At its core Respect is about black trauma, the things we don’t talk about and the things we tell ourselves to survive.
Respect is the new movie about Aretha Franklin Portrayed by Jennifer Hudson in theaters and available to stream on various platforms.
After watching this movie I wanted to share my thoughts. Here is a quick video I shared on my YouTube channel
I wanted the video to be my thoughts without any outside influences so I made it without reading any reviews. Now that I have done a little research I want to talk about the movie some more.
If you can read any of these reviews, I encourage you to read the New York Times Piece because it was written by black woman. I could immediately tell that it was written by a black woman because it contained a compassion and understanding that could only come from being a black woman. In the coming days there will be many more articles and videos pointing out the glaring omissions from the movie and the fact that this is most likely due to the fact that Aretha closely guarded her public image. Most people will see that as a flaw but some of us will immediately understand.
In this post I do not want to talk about whether Jennifer Hudson gave us a great performance or even whether this was a great movie. Instead let’s talk about this movie as a reflection of the black experience. (Side note: quick mention I haven’t been able to write for months and this is just pouring out of me)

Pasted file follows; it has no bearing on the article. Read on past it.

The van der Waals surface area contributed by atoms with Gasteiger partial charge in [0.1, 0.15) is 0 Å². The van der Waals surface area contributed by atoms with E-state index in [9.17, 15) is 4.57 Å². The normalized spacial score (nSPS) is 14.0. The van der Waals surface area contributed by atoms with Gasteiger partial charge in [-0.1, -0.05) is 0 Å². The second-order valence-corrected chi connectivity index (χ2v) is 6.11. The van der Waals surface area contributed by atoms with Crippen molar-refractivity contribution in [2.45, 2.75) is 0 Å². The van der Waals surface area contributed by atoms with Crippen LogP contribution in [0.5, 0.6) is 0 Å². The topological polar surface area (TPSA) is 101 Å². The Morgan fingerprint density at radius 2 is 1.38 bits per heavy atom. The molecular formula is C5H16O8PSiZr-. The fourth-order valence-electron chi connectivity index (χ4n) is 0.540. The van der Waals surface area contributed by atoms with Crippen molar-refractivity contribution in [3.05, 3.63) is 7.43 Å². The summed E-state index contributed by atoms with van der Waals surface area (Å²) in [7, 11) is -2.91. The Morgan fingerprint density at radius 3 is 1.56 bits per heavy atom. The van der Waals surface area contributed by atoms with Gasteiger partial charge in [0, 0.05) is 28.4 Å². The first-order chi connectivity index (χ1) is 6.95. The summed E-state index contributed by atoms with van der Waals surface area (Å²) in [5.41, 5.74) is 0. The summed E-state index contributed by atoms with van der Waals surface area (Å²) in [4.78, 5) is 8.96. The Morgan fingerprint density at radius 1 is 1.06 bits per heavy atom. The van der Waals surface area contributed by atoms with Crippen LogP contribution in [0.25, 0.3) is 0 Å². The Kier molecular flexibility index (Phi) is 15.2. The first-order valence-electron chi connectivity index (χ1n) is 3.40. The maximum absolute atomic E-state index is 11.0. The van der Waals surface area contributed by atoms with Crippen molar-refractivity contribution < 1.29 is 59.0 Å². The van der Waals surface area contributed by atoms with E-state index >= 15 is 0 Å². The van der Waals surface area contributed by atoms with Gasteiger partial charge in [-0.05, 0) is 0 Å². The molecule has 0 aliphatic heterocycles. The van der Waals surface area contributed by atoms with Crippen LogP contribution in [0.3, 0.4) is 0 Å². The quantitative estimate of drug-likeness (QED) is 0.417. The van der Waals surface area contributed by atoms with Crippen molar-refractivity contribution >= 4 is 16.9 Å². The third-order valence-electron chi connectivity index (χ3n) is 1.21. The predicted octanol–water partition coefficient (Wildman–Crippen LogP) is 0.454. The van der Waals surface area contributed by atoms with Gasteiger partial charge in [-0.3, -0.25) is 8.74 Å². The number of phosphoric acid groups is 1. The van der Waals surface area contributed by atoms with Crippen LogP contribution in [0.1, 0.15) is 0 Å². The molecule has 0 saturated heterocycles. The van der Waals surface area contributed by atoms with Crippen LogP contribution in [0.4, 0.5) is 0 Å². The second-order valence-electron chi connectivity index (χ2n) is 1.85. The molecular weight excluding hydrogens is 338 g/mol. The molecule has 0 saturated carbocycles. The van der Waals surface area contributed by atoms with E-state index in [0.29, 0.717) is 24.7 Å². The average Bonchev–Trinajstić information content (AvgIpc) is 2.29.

You see being a black woman is inherently traumatic and we all deal with it in certain ways. When I watched this movie I saw a woman struggling and coping in ways that were similar to me and it spoke to my soul. Rationally I can think how it would be a much better movie if it went into detail of Aretha’s trauma. If it told us that she had her first child at 12. If it showed us her siblings hiding from her parents fighting instead of it being a quick anecdote shared among siblings. However deep in my heart and soul I understand why it could never be this way. Somehow by not addressing these problems but just moving on with the story this became much more powerful because this is what so many of us do. Something bad happens, we just keep moving on.
How many of us have been told “ it’s in the past”, “let it go”, “move on” and other such phrases when we bring up past trauma? How early do we learn to ignore our pain? How many of us find a safe space to unpack our trauma and learn to heal instead of carrying it with us until we crumble? Personally I can tell you that almost every time I have brought up past trauma it has led to even more trauma because I need to just let it go etc. As someone who always tries to “be good” and present my best side to the public, this has been quite difficult.
In the end I think we need to use this movie first to talk about the domestic violence, child rape, mental healt and substance abuse in the black community. Personally I just want to talk about the hairstyles in the movie and the importance of hair to a black woman because I think it would just be THE BEST!
However I think we need to use this movie to create awareness of the need to create a society where black women feel the need to be perfect all the time. We can talk about telling black women it’s ok to be flawed etc but until we create a society where showing your flaws in public doesn’t feel like social and career suicide many black women will continue to suffer in silence while preserving their public image of confidence and perseverance.
Here’s a bunch of ways you can support me: